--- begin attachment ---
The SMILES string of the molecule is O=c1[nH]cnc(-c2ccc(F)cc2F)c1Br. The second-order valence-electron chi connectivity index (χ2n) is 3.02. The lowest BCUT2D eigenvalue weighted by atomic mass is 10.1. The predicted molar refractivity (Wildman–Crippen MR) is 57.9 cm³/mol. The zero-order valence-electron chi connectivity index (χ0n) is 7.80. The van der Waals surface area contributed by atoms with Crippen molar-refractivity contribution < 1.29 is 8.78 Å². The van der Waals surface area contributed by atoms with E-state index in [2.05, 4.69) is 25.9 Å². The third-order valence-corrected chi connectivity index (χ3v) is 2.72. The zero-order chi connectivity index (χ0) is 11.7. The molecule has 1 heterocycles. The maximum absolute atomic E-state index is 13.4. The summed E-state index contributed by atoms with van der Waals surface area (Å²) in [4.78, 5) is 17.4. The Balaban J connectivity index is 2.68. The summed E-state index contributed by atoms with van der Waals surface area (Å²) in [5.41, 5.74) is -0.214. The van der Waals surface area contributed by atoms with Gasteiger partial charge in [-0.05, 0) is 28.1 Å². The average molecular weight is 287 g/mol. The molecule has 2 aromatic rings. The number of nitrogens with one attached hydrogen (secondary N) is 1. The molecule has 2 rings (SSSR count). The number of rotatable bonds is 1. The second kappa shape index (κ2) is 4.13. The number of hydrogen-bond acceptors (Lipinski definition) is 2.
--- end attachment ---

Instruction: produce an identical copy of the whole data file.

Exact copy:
The SMILES string of the molecule is O=c1[nH]cnc(-c2ccc(F)cc2F)c1Br. The second-order valence-electron chi connectivity index (χ2n) is 3.02. The lowest BCUT2D eigenvalue weighted by atomic mass is 10.1. The predicted molar refractivity (Wildman–Crippen MR) is 57.9 cm³/mol. The zero-order valence-electron chi connectivity index (χ0n) is 7.80. The van der Waals surface area contributed by atoms with Crippen molar-refractivity contribution < 1.29 is 8.78 Å². The van der Waals surface area contributed by atoms with E-state index in [2.05, 4.69) is 25.9 Å². The third-order valence-corrected chi connectivity index (χ3v) is 2.72. The zero-order chi connectivity index (χ0) is 11.7. The molecule has 1 heterocycles. The maximum absolute atomic E-state index is 13.4. The summed E-state index contributed by atoms with van der Waals surface area (Å²) in [4.78, 5) is 17.4. The Balaban J connectivity index is 2.68. The summed E-state index contributed by atoms with van der Waals surface area (Å²) in [5.41, 5.74) is -0.214. The van der Waals surface area contributed by atoms with Gasteiger partial charge in [-0.05, 0) is 28.1 Å². The average molecular weight is 287 g/mol. The molecule has 2 aromatic rings. The number of nitrogens with one attached hydrogen (secondary N) is 1. The molecule has 2 rings (SSSR count). The number of rotatable bonds is 1. The second kappa shape index (κ2) is 4.13. The number of hydrogen-bond acceptors (Lipinski definition) is 2.